Since their first session at ‘I am the gardener’ garden in Dhumbarahi, My Emotions Matter has provided a total of 111 sessions till date. Attendees at their regular programmes share that they have been utilising the lessons on expressing and empathising in their lives. Chadani Shrestha, winner of the ‘Face of Plus Two 2018’ beauty pageant, attributes her win to attending a session on emotional intelligence with My Emotions Matter. “Earlier I wasn’t confident and was very scared of public speaking, but after I attended one of their sessions, I felt positive and was able to better manage my emotions,” she said.
Individuals, particularly school students, being able to speak up confidently for themselves after attending their sessions is a great success for the team, says Satyal. It also inspires them to research further and develop new techniques to better interact with both children and adults. In order to encourage self-reflection, their sessions aren’t limited to enclosed spaces such as classrooms or meeting halls, but they also hold programmes in more open and peaceful environments like garden and parks.
“We meet a lot of people who are unable to categorise their emotions and often confuse their hurt as anger and express it likewise,” says Shrestha. To be able to correctly recognise one’s emotions or feelings, they have modulated a framework called ‘L-I-S-T-E-N’—a process where the letters stand for ‘Listening, Introspecting, Sharing, Trying and Nurturing’. Within this framework, participants are taught to carry out each activity one step at a time.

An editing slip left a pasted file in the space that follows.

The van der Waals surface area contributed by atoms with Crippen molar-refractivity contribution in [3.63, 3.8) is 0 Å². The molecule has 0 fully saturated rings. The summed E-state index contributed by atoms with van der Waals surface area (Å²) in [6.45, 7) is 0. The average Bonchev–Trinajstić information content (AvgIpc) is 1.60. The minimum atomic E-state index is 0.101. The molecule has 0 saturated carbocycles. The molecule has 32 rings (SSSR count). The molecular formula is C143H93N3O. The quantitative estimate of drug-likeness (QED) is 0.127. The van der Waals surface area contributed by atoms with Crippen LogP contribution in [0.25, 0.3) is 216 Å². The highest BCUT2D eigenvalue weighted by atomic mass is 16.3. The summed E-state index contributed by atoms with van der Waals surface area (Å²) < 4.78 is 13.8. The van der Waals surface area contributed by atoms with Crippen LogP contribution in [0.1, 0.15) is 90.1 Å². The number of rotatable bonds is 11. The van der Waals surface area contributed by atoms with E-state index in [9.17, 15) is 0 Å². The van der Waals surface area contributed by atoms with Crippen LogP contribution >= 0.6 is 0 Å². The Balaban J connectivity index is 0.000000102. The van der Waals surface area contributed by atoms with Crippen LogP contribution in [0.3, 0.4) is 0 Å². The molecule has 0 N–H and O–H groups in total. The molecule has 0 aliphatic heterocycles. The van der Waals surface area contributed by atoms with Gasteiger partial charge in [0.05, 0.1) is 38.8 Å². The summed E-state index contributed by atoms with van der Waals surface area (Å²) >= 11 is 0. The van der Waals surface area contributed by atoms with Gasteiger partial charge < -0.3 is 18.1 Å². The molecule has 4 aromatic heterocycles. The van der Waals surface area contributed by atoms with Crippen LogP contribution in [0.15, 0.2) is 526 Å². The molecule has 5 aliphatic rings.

The team from My Emotions Matter, with co-founders Sagar Satyal (third from left) and Bhawana Shrestha (second from left). POST PHOTO: ANISH REGMI
However, emotional intelligence in Nepal has long been limited by various stereotypes and is often viewed to be same as mental health and depression. The founders at My Emotions Matter claim that emotional intelligence and mental health are not the same but they are certainly inter-related. According to them, many mental health problems can be avoided if we are aware of identifying and managing our emotions.
“We want to make people more aware about their emotions so as to prevent them from falling into depression,” says Shrestha. She also made it clear that they do not provide psychological counselling or treatment for any mental health issues.
Not being fully aware of one’s emotions will only push individuals towards feelings of failure and loneliness, the founders say. A person may get angry without a valid reason and a failure to understand the manifestation of that emotion can make them angrier—leading them to further deviate from contemplation and self-reflection.
Various studies have shown that students with high intelligence quotients from childhood to late adulthood were more likely to achieve career success and showed greater “will power, perseverance and desire to excel”. Similarly, the ‘Marshmallow Test’—where children are given more treats if they show self-control by waiting to eat them—shows that delayed gratification and self-control show links to better school grades, job earnings and job satisfaction. Lower self-awareness, on the other hand, leads to “a risk of not realising how we come across to others and at times, letting an over-inflated self-image skew our behaviour and social interactions,” according to another study.
An organisation like My Emotions Matter can thus be a key for individuals who are looking to explore and express themselves in a nurturing environment, improve their confidence and learn more about themselves.